Putting Workers First

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Putting Workers First
Mega Irena
Head, Labour and Civil Service Division ASEAN Socio-Cultural Community Department
Kiran Sagoo, PhD
Senior Officer, Analysis Division ASEAN Socio-Cultural Community Department
25 Jan 2021
Labour and Future of Work

In response to the rapidly changing work landscape in the region, ASEAN’s labour sector has been working hard to ensure that people in the region, especially its youth, will be well equipped with needed skills.

Developing a Resilient and Future-Ready Workforce

Achievements in 2020 include the adoption of the ASEAN Declaration on Human Resources Development for the Changing World of Work. In collaboration with ASEAN’s education sector, the Declaration aims to cultivate an ASEAN workforce to become competent, relevant and able to contribute to the region’s sustainable development, and resiliency. There is now a roadmap that guides the multi-stakeholder initiatives in 2021 onwards. Activities are geared towards cultivating lifelong learning, improving the inclusiveness of education, increasing employment opportunities to higher quality of jobs, and developing strong human resource development frameworks, among others.

One of the contributing sectors is the ASEAN Technical and Vocational Education and Training (TVET) Council. Established last year, the Council envisions graduates with market-responsive workforce skills and greater employment opportunities, among others.

Improving Quality of Life

Achievements also include increasing the quality of life of workers in the region, made possible through three guidelines. The timely adoption of the ASEAN Guidelines on Effective Return and Reintegration of Migrant Workers gives much-needed focus to the vulnerabilities that returning migrant workers are facing. It promotes economic and social reintegration, among others, and recommends providing returnees and their families with basic trainings in f inancial literacy and entrepreneurship. Returning workers bring back social capital in the form of contacts and networks, new ideas and values. This social capital can potentially contribute to the workers’ home communities and economies, and therefore, should be harnessed. The Guidelines become even more relevant in this challenging time of the COVID-19 pandemic. Much support is needed for the safe return journey of many laid-off or furloughed migrant workers, and also for post-return journey for job opportunities.

The ASEAN Guidelines on Gender Mainstreaming into Labour and Employment Policies towards Decent Work for All seeks to promote gender equality in the world of work, in line with international standards. Priority is placed on policies and practices in relation to employment promotion, decent working conditions, social and maternity protection, and international labour migration.

Small and medium enterprises are the primary sources of employment for ASEAN’s workforce. The ASEAN Guidelines on Occupational Safety and Health Risk Management for Small and Medium Enterprises in the ASEAN Member States aim to protect workers in these enterprises. The guidelines provide a systematic and objective approach to identifying hazards, assessing, monitoring, and controlling risks, and reviewing the risk management processes.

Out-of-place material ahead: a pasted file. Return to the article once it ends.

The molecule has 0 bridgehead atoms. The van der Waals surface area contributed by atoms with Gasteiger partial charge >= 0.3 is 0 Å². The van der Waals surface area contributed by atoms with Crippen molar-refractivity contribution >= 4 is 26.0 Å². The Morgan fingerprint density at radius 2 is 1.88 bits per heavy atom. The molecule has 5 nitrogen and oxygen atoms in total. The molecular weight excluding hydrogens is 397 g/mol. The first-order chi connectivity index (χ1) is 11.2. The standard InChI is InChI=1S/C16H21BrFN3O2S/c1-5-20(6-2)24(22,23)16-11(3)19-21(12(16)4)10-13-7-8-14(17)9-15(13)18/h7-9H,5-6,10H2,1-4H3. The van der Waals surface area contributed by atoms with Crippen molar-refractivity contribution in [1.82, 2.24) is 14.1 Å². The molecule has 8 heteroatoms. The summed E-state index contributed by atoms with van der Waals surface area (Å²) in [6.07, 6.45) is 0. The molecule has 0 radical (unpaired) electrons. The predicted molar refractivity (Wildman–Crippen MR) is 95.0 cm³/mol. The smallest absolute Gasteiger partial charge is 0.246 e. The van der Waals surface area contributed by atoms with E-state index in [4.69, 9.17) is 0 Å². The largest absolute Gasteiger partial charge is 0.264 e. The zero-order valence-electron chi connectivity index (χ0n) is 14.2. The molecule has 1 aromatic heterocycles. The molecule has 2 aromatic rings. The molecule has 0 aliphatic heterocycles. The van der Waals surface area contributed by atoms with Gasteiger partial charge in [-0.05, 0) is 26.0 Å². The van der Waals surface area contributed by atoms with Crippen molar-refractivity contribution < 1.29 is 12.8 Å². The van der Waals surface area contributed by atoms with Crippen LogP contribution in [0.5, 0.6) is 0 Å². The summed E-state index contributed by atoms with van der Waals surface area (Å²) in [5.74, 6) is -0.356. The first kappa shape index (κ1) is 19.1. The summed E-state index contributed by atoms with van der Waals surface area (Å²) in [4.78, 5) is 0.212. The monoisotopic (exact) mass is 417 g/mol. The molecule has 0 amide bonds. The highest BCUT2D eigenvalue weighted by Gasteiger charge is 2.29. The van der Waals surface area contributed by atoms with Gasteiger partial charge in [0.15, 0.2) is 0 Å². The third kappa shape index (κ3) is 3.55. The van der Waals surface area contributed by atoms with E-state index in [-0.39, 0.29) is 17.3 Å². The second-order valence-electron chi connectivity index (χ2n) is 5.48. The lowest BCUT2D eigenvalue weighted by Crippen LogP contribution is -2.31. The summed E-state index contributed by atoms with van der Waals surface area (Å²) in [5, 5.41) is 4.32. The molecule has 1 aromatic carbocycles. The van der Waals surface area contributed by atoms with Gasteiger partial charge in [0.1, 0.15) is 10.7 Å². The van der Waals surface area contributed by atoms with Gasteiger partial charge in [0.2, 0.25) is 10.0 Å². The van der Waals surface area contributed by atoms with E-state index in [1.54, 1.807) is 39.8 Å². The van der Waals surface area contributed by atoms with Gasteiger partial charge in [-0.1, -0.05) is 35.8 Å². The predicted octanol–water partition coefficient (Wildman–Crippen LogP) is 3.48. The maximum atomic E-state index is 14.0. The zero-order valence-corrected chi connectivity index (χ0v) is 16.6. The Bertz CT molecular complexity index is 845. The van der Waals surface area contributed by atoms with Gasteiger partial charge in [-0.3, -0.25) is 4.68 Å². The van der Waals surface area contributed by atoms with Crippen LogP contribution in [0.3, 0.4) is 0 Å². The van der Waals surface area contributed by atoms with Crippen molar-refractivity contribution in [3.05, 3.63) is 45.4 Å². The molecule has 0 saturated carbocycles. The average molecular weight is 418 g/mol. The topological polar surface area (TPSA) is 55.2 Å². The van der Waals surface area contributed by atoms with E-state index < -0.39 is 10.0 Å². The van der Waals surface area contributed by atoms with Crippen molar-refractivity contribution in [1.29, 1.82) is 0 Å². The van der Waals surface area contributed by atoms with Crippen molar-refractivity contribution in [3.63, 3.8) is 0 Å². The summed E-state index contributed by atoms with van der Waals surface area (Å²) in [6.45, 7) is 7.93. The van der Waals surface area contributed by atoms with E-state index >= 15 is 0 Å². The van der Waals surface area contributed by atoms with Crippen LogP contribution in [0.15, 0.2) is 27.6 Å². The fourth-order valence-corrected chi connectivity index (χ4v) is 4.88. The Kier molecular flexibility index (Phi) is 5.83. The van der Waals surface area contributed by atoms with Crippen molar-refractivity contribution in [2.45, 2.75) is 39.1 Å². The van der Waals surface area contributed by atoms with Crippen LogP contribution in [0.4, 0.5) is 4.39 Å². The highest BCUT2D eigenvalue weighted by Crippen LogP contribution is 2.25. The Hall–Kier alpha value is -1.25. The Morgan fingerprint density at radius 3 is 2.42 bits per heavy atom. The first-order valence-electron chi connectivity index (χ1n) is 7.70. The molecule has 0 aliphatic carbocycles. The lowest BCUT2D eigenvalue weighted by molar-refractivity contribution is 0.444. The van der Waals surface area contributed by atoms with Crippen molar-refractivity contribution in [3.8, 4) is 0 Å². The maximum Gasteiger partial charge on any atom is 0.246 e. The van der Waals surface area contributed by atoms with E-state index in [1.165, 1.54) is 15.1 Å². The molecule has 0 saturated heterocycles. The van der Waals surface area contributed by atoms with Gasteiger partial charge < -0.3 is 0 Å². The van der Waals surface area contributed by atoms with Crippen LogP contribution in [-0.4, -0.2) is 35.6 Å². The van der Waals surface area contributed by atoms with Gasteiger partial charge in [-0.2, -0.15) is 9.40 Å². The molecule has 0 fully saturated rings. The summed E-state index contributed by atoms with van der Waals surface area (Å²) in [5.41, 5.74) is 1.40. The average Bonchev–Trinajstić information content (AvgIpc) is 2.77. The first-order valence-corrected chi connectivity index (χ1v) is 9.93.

Part of the activities of the ASEAN labour sector for 2021 will be ensuring that these Guidelines are socialised and widely used.

Mitigating the Impact of COVID-19

The ASEAN abour sector has also taken steps to mitigate the impact of the COVID-19 pandemic on the region’s most vulnerable workers. As noted from the Joint Statement of ASEAN Labour Ministers on Response to the Impact of Coronavirus Disease 2019 (COVID-19) on Labour and Employment, ministers agreed to strengthen regional solidarity and safeguard the labour rights of workers, including migrant workers. 

The joint statement affirms ASEAN’s commitment to provide assistance and support to all workers to safeguard their health, safety, and livelihoods, so they can reunite with their families. ASEAN’s support towards migrant workers was further discussed in the 13th ASEAN Forum on Migrant Labour, held virtually in November 2020. Recommendations include improving the safety and health standards at both the workplace and employer-provided housing. The recommendations also include protection of migrant workers’ wages during the pandemic.

The ASEAN labour sector has also worked together with other sectors to contribute to the ASEAN Comprehensive Recovery Framework’s development. In addition, projects to prepare ASEAN’s workers and employers for potential pandemics, economic crisis, and natural disasters are included in the ASEAN Labour Ministers’ Work Programme 2021-2025.

In this digital era, the civil service must adapt further to technological advances. The social distancing implemented since last year has forced public services to fully utilise technology for effective delivery.

The COVID-19 pandemic is a test to the accountability and responsiveness of public services worldwide.

The ASEAN Guidelines on Public Service Delivery was adopted in 2020 with the purpose of helping governments provide efficient and effective service delivery to ASEAN citizens. The guidelines share best practices from ASEAN Member States and also from China, Japan and Republic of Korea. The guidelines also provide a framework for setting standards, policy and regulation making, and monitoring.

With the pandemic continuing into 2021, much of the work of the ASEAN labour and civil services sectors has been adjusted in its approaches and focus. Through the newly formulated work plans for 2021-2025, ASEAN labour and civil services sectors have their eyes on people’s needs first. Regional cooperation was adapted to the challenges and public needs during and post-pandemic.